Bad News for Biden? Consumer Spending Holds Steady as Personal Income Falls

Bad News for Biden? Consumer Spending Holds Steady as Personal Income Falls

The flat measure for consumer spending last month comes after increases in April and a five percent surge in March, which was largely due to the $1,400 stimulus payments from President Joe Biden’s $1.9 trillion rescue bill.

 

Here's What You Need to Remember: “Overall consumers are still well positioned to attack the summer with a lot of enthusiasm,” Gregory Daco, chief U.S. economist at Oxford Economics, told The Wall Street Journal. “We have households that have a strong itch to spend, they have the means to do so, and they have fewer and fewer health reasons not to indulge.”

Consumer spending remained relatively flat in May as personal incomes slightly dropped for the second month, according to Commerce Department data released Friday.

 

The flat measure for consumer spending last month comes after increases in April and a five percent surge in March, which was largely due to the $1,400 stimulus payments from President Joe Biden’s $1.9 trillion rescue bill, the department reported. Consumer spending remained steady as a $71.5 billion decrease in spending for goods balanced a $74.3 billion jump in spending on services, according to the Commerce Department. With the country reopening and people getting vaccinated, spending has shifted toward recreation, restaurants and bars, while spending on motor vehicles has declined.

“The great consumer spending rotation gathered steam in May as households shunned now-expensive goods in favor of once-familiar services,” Lydia Boussour of Oxford Economics said in an analysis released Friday.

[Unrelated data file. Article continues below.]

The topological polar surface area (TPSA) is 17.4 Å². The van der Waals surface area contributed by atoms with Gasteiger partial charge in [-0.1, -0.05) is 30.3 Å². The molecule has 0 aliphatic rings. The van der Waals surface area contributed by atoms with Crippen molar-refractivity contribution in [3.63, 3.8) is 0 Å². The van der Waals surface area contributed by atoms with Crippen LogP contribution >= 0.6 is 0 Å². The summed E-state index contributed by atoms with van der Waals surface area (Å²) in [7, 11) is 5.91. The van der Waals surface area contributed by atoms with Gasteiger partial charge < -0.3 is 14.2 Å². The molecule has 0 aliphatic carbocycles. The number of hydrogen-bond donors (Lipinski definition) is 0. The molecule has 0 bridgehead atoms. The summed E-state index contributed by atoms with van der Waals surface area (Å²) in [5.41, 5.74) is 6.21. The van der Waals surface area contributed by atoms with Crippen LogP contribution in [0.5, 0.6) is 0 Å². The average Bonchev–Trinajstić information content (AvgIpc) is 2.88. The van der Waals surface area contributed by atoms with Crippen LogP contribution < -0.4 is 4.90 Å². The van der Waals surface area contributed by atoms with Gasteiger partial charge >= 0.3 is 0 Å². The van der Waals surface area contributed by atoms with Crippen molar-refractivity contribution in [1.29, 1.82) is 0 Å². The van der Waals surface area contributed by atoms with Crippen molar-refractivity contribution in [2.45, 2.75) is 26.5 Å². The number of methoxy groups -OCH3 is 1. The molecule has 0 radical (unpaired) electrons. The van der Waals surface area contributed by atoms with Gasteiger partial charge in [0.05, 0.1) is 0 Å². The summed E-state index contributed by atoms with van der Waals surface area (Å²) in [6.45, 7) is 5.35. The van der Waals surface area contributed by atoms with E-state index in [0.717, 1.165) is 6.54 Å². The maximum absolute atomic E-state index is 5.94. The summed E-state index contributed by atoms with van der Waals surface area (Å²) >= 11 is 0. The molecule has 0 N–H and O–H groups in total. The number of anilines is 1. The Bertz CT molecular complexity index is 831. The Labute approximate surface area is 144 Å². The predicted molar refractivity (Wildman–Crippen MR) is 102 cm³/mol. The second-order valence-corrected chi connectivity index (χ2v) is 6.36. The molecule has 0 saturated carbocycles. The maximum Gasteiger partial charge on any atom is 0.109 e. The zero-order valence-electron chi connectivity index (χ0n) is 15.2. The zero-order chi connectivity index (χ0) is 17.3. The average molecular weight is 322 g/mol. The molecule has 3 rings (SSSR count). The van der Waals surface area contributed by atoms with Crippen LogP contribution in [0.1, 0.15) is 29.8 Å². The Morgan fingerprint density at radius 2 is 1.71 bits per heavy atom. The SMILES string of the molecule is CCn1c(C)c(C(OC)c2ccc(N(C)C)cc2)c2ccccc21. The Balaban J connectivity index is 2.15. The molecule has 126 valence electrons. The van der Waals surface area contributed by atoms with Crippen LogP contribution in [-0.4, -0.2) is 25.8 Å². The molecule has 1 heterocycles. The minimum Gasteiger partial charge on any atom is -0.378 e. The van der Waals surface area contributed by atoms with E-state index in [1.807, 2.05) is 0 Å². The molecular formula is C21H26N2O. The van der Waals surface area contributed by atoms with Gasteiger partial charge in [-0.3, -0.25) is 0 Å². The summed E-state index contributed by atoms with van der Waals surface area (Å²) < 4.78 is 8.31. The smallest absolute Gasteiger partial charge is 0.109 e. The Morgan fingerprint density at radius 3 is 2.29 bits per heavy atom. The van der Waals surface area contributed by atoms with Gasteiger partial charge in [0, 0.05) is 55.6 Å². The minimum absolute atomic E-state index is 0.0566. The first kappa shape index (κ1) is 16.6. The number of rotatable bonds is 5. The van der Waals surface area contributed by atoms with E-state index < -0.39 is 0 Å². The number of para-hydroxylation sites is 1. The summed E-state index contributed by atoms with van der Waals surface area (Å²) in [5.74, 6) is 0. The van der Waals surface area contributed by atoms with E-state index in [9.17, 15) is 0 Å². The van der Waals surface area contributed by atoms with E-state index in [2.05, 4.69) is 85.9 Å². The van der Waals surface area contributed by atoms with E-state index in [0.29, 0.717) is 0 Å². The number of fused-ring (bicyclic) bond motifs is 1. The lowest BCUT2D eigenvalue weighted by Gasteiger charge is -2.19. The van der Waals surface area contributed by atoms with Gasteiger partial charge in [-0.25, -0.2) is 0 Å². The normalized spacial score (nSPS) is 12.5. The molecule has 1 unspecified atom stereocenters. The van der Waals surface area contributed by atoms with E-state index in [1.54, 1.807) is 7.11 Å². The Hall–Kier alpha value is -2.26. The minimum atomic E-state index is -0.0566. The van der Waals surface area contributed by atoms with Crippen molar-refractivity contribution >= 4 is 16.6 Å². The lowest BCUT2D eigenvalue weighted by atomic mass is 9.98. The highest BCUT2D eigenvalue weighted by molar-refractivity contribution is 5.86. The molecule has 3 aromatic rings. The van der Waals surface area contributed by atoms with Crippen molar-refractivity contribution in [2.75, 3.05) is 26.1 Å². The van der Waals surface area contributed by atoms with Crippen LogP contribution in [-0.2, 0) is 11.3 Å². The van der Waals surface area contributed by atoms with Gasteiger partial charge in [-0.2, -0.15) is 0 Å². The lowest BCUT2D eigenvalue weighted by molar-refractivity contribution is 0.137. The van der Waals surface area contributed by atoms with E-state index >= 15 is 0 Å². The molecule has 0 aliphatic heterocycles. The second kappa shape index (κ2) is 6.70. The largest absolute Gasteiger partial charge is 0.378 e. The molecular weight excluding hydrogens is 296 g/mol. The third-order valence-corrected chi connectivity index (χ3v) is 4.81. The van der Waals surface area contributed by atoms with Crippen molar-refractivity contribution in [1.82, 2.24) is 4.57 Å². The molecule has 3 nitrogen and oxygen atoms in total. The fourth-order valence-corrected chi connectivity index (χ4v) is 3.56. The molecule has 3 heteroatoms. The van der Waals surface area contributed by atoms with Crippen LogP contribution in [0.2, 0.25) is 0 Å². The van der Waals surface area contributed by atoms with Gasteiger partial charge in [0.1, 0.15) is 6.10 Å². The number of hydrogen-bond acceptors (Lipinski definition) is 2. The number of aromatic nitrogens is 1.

And with the direct payments dwindling, the Commerce Department reported that incomes also fell by two percent in May after a massive drop of 13.1 percent in April. Wages and salaries, which are crucial parts of measuring income, climbed 0.8 percent last month, indicating small gains in employment.

“Consumers have used their stimulus payments to buy big-ticket items like cars, appliances and building materials. Now that the economy is reopening, they are shifting their spending to services that they have not been able to enjoy during the pandemic like dining out and travel,” Gus Faucher, chief economist at PNC Financial, said.

The PCE price index, the Federal Reserve’s closely watched gauge of inflation, is up 3.9 percent from 12 months ago—the largest year-long spike since 2008.

Core inflation, which cuts out volatile food and energy prices, reached 3.4 percent from a year ago, a record that hasn’t been reached for nearly three decades.

While Federal Reserve Chairman Jerome Powell has noted that the high inflation is temporary, the issue poses a great threat to the central bank and Biden’s ratings as president.

The personal saving rate reached 12.4 percent last month after 14.5 percent a month earlier. The rate still remains at a higher level compared to February 2020, when the figure hit 8.3 percent.

“Overall consumers are still well positioned to attack the summer with a lot of enthusiasm,” Gregory Daco, chief U.S. economist at Oxford Economics, told The Wall Street Journal. “We have households that have a strong itch to spend, they have the means to do so, and they have fewer and fewer health reasons not to indulge.”

Rachel Bucchino is a reporter at the National Interest. Her work has appeared in The Washington Post, U.S. News & World Report and The Hill. This article first appeared earlier this year.

Image: Reuters.